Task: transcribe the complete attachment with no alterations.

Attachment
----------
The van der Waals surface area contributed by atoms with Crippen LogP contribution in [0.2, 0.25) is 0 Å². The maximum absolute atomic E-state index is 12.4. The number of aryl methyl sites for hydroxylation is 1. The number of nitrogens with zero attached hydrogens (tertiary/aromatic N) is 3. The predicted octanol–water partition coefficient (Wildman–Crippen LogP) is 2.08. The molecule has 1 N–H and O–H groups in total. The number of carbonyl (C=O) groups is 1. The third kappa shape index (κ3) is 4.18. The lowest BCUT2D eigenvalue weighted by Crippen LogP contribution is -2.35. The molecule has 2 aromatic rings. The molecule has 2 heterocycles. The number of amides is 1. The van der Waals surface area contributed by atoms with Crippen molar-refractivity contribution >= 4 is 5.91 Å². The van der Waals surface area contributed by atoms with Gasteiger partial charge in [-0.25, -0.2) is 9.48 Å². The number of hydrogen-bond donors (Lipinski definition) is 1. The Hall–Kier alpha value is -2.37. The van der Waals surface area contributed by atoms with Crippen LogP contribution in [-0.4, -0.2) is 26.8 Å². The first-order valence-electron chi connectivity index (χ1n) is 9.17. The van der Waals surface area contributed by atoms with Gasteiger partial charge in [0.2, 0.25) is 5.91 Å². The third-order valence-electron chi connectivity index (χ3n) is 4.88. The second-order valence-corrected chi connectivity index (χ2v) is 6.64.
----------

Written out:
The van der Waals surface area contributed by atoms with Crippen LogP contribution in [0.2, 0.25) is 0 Å². The maximum absolute atomic E-state index is 12.4. The number of aryl methyl sites for hydroxylation is 1. The number of nitrogens with zero attached hydrogens (tertiary/aromatic N) is 3. The predicted octanol–water partition coefficient (Wildman–Crippen LogP) is 2.08. The molecule has 1 N–H and O–H groups in total. The number of carbonyl (C=O) groups is 1. The third kappa shape index (κ3) is 4.18. The lowest BCUT2D eigenvalue weighted by Crippen LogP contribution is -2.35. The molecule has 2 aromatic rings. The molecule has 2 heterocycles. The number of amides is 1. The van der Waals surface area contributed by atoms with Crippen molar-refractivity contribution >= 4 is 5.91 Å². The van der Waals surface area contributed by atoms with Gasteiger partial charge in [-0.25, -0.2) is 9.48 Å². The number of hydrogen-bond donors (Lipinski definition) is 1. The Hall–Kier alpha value is -2.37. The van der Waals surface area contributed by atoms with Crippen LogP contribution in [-0.4, -0.2) is 26.8 Å². The first-order valence-electron chi connectivity index (χ1n) is 9.17. The van der Waals surface area contributed by atoms with Gasteiger partial charge in [0.2, 0.25) is 5.91 Å². The third-order valence-electron chi connectivity index (χ3n) is 4.88. The second-order valence-corrected chi connectivity index (χ2v) is 6.64.